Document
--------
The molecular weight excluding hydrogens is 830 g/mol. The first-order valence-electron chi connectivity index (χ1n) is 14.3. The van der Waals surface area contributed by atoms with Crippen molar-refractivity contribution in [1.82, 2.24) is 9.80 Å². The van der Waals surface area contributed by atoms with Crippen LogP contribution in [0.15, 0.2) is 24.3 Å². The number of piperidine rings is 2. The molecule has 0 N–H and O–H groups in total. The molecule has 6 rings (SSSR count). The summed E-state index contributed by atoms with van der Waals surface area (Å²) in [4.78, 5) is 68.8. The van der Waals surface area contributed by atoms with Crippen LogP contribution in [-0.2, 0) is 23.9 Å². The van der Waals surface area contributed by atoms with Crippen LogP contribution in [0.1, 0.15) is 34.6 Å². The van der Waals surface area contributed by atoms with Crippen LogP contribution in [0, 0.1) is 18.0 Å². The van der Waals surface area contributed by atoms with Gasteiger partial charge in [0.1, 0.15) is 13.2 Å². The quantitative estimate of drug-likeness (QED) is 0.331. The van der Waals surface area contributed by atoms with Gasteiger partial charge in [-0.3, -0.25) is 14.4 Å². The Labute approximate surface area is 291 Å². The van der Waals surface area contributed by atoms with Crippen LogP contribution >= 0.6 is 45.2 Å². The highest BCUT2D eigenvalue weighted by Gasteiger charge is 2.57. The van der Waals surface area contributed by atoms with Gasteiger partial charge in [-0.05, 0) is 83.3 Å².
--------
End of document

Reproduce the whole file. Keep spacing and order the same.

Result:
The molecular weight excluding hydrogens is 830 g/mol. The first-order valence-electron chi connectivity index (χ1n) is 14.3. The van der Waals surface area contributed by atoms with Crippen molar-refractivity contribution in [1.82, 2.24) is 9.80 Å². The van der Waals surface area contributed by atoms with Crippen LogP contribution in [0.15, 0.2) is 24.3 Å². The number of piperidine rings is 2. The molecule has 0 N–H and O–H groups in total. The molecule has 6 rings (SSSR count). The summed E-state index contributed by atoms with van der Waals surface area (Å²) in [4.78, 5) is 68.8. The van der Waals surface area contributed by atoms with Crippen LogP contribution in [-0.2, 0) is 23.9 Å². The van der Waals surface area contributed by atoms with Crippen LogP contribution in [0.1, 0.15) is 34.6 Å². The van der Waals surface area contributed by atoms with Crippen LogP contribution in [0, 0.1) is 18.0 Å². The van der Waals surface area contributed by atoms with Gasteiger partial charge in [0.1, 0.15) is 13.2 Å². The quantitative estimate of drug-likeness (QED) is 0.331. The van der Waals surface area contributed by atoms with Gasteiger partial charge in [-0.3, -0.25) is 14.4 Å². The Labute approximate surface area is 291 Å². The van der Waals surface area contributed by atoms with Crippen LogP contribution >= 0.6 is 45.2 Å². The highest BCUT2D eigenvalue weighted by Gasteiger charge is 2.57. The van der Waals surface area contributed by atoms with Gasteiger partial charge in [-0.05, 0) is 83.3 Å².